… we cannot rule out a positive ‘shock’ to some of countries included – such as a surge in global demand for their exports – which the UK would not have enjoyed even if it had voted for Remain.

    Clearly possible although they dismiss this, saying it is hard to say what growth the UK might have missed out on, given the broad-based global upswing in 2017″.

    Well we can quite easily see some fundamental differences post June 2016 between their reference countries and the UK, which has impacted on the UKs relative and absolute growth performance.

    An examination of CER’s – Dataset – reveals that there is only household consumption, private investment and real GDP included. This was the dataset upon which STATA (their statistical package) interrogated to come up with the reference group that they used to compute the “Synthetic UK” time series post the Brexit referendum.

    There is no analysis of the conduct of fiscal policy in the pre- and post-Brexit Referendum period in the CER Report. Why not I wonder?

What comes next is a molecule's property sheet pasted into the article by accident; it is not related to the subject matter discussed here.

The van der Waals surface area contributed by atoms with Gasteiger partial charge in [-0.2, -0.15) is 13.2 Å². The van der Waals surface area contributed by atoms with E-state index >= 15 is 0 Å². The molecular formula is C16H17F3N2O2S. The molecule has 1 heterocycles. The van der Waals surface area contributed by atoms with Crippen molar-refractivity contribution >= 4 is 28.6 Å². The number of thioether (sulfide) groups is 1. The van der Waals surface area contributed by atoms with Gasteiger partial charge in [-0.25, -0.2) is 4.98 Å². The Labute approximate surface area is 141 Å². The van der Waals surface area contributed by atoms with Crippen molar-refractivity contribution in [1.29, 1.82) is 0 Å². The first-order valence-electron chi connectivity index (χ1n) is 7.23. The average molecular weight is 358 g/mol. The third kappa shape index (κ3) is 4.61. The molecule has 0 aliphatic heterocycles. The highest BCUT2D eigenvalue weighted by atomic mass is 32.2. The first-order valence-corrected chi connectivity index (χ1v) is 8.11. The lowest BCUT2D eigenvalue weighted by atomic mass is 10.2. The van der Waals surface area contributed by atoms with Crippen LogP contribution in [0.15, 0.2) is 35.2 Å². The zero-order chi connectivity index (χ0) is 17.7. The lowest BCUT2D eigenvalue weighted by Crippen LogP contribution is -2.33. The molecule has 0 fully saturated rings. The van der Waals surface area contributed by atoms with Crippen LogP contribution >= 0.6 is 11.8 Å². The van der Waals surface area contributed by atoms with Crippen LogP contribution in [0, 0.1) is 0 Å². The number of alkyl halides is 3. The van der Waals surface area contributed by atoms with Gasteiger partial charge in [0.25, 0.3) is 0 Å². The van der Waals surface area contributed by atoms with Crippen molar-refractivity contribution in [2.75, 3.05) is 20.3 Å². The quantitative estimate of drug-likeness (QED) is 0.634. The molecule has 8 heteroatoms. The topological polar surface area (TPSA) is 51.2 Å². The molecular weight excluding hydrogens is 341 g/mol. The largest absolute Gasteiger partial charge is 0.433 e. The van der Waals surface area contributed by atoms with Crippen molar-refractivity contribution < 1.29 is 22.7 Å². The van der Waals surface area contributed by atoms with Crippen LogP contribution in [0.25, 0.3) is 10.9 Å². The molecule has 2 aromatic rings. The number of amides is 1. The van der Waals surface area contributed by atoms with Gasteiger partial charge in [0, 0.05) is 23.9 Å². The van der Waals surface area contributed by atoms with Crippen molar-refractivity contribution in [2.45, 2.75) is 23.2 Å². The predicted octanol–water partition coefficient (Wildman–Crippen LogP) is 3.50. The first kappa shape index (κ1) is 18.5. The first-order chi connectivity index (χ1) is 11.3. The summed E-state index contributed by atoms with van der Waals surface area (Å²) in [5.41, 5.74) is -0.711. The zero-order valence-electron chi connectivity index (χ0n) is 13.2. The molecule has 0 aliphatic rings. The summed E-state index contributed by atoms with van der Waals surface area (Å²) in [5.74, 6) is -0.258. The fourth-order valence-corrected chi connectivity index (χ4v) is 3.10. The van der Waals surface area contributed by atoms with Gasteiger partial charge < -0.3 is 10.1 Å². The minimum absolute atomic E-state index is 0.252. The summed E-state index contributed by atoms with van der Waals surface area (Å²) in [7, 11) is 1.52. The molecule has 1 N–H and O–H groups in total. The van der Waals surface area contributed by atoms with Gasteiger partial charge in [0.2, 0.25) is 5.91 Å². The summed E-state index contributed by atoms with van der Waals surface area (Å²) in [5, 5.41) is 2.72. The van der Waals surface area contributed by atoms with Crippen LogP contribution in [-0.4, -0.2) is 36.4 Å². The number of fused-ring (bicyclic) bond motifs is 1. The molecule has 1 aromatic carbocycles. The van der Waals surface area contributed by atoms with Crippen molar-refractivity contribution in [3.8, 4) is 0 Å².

Well the following graph probably tells you why. It shows the fiscal deficits as a percentage of GDP for the UK and the reference group countries that CER used to compute their “Synthetic UK” time series post-Referendum from fiscal year 2014-15 to the current fiscal year.

    The actual fiscal position for the UK is in red.

    Over this four year span the fiscal shift towards contraction (austerity) in the UK has been notable and has been largely absent in their reference group countries.

    Canada, the USA and Hungary have expanded their fiscal deficits in recent years and Japan has held a fairly stable fiscal injection as a percent of GDP.

    In other words, there has been no sharp shift towards a more austere fiscal landscape in these nations and that explains a significant part of the superior growth rate for this pool of nations, especially in the last two years (that is, post Referendum).

    This is a sharp differentiating feature that separates Britain from its CER Reference Group, which was compiled in the period before the austerity intensified.

    The question then is if we included these facts in their analysis and recomputed the reference group and reconstructed the Synthetic UK series then how much difference would there actually be?